Professional coaching

In 1992, Hall was the second head coach of the Orlando Thunder of the World League of American Football. He coached the team to an 8–2 record before losing to the Sacramento Surge in the World Bowl II championship game.

In 1994, Hall became the head coach of the Charlotte Rage of the Arena Football League. He led the team to a 5–7 record, and a spot in the playoffs. He went on to become head coach of the Rhein Fire in NFL Europe from 1995–2000, leading the team to three World Bowl berths, including NFL Europe championships in 1998 and 2000. He is the second-winningest coach in NFL Europe history with forty-four victories and was selected Coach of the Year three times.

In 2001 Hall was named head coach of the XFL's Orlando Rage, posting a league-best 8–2 record before losing in the first round of the playoffs. He was named XFL Coach of the Year in the league's only season. [15]

He was reunited with former Florida running back Emmitt Smith while serving as running backs coach for the Dallas Cowboys in 2002.

Back to college

In late 2004, Hall returned to his alma mater, Penn State, to become the offensive coordinator and running backs coach under head coach Joe Paterno, who had been an assistant coach at Penn State during his college days. The Nittany Lions were coming off of consecutive losing seasons, but finished the 2005 slate with an 11–1 record and a share of the Big Ten Conference title behind a much-improved offensive attack. They would win nine games in 2006 and 2007, and won the conference title in 2008 with another 11–1 record, earning a trip to the Rose Bowl and fielding one of top offenses in college football. [16]


Paterno was ousted late in the 2011 season due to fallout from the Penn State child sex abuse scandal. Though Hall had no connection to the scandal, new head coach Bill O'Brien let him go after the season along with the rest of Paterno's staff. In 2015, Hall and some of Paterno's other former assistant coaches filed suit against Penn State because the school allegedly did not fulfill their employment contracts and cut short payment of their severance packages. [17]

After leaving Penn State, Hall retired to Groveland, Florida. [18]

Head coaching record


Florida Gators (Southeastern Conference)(1984–1989)
1984 Florida 8–05–01st*ineligible73
1985 Florida 9–1–15–1T–1st ‡5
1986 Florida 6–52–4T–7th
1987 Florida 6–63–36thL Aloha
1988 Florida 7–54–3T–4thW All-American
1989 Florida 4–12–1
Florida:40–18–121–12 [8] * SEC championship vacated.
‡ Ineligible for SEC title, bowl game and Coaches' Poll
Total:40–18–1 [19]


TeamYearRegular seasonPostseason
WonLostTiesWin %FinishWonLostWin %Result
Orlando Thunder (WLAF)1992820.8001st in N. American East Div.11.500Lost World Bowl II to Sacramento Surge; WLAF Coach of the Year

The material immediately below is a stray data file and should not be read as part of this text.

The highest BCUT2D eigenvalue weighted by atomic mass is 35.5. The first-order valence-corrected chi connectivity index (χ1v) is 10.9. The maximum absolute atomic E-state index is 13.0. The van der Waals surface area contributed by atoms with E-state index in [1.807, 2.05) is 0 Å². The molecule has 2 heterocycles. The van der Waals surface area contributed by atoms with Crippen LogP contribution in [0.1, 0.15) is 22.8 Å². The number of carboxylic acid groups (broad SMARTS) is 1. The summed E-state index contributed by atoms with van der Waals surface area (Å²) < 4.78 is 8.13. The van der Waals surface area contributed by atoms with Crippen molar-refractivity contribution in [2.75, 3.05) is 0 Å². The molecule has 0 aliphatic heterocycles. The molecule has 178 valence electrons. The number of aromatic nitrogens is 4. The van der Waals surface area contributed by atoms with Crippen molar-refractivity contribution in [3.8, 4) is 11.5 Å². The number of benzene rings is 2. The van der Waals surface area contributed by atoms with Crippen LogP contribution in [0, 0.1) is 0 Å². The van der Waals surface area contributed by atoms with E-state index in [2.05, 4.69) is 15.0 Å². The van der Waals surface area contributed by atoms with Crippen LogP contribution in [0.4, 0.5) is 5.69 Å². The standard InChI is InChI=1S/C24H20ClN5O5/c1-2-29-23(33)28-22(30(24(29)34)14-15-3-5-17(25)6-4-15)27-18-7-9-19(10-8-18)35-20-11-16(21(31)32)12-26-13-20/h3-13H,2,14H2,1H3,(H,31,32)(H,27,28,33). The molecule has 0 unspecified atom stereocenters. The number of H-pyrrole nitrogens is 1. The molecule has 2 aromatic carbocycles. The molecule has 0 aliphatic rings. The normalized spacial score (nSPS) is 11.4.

Charlotte Rage (AFL)1994570.4173rd in East---
Rhein Fire (WLAF)1995460.4005th in league---
Rhein Fire (WLAF)1996370.3006th in league---
Rhein Fire (WLAF)1997730.7001st in league11.500Lost World Bowl V to Barcelona Dragons
Rhein Fire (NFL Europe)1998730.7001st in league201.000Won World Bowl VI over Frankfurt Galaxy; NFL Europe Coach of the Year
Rhein Fire (NFL Europe)1999640.6003rd in league----
Rhein Fire (NFL Europe)2000730.7001st in league101.000Won World Bowl VIII over Scottish Claymores; NFL Europe Coach of the Year
Orlando Rage (XFL)2001820.8001st in Eastern Div.01.000XFL Coach of the Year
Total (WLAF/NFLE)42280.60052.7142 League Championships; 3 Coach of the Year Awards
Total55370.59853.6252 League Championships; 4 Coach of the Year Awards

See also

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  5. 1 2 Jack McCallum, "Gatorgate May Be The Real Gatoraid," Sports Illustrated (November 19, 1984). Retrieved March 20, 2010.
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  9. 1985 infraction report
  10., Penn State Football, Galen Hall Profile. Retrieved March 16, 2010.
  11. Associated Press, "SEC Presidents swipe Florida of football title," Times Daily, p. 5B (May 31, 1985). Retrieved May 4, 2011.
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  13. Associated Press, "Florida Football Coach Quits," The New York Times (October 9, 1989). Retrieved February 8, 2011.
  14. 1990 Florida infractions report
  15., "Galen Hall named XFL Coach of the Year." (April 19, 2001). Retrieved March 16, 2010.
  16. NCAA, Football, Bowl Subdivision (FBS) National Team Report: Total Offense. Retrieved March 16, 2010.
  17. Falce, Lori (October 8, 2015). "Galen Hall, Dick Anderson sue Penn State over unpaid wages". Centre Daily Times. Retrieved February 22, 2016.
  18. Poorman, Mike (January 21, 2016). "Penn State Football: Tracking Down the 38 Coaches Since 2011". Retrieved February 22, 2016.
  19., College Football, Coaches, Galen Hall Coaching Record Archived August 4, 2014, at the Wayback Machine . Retrieved May 4, 2011.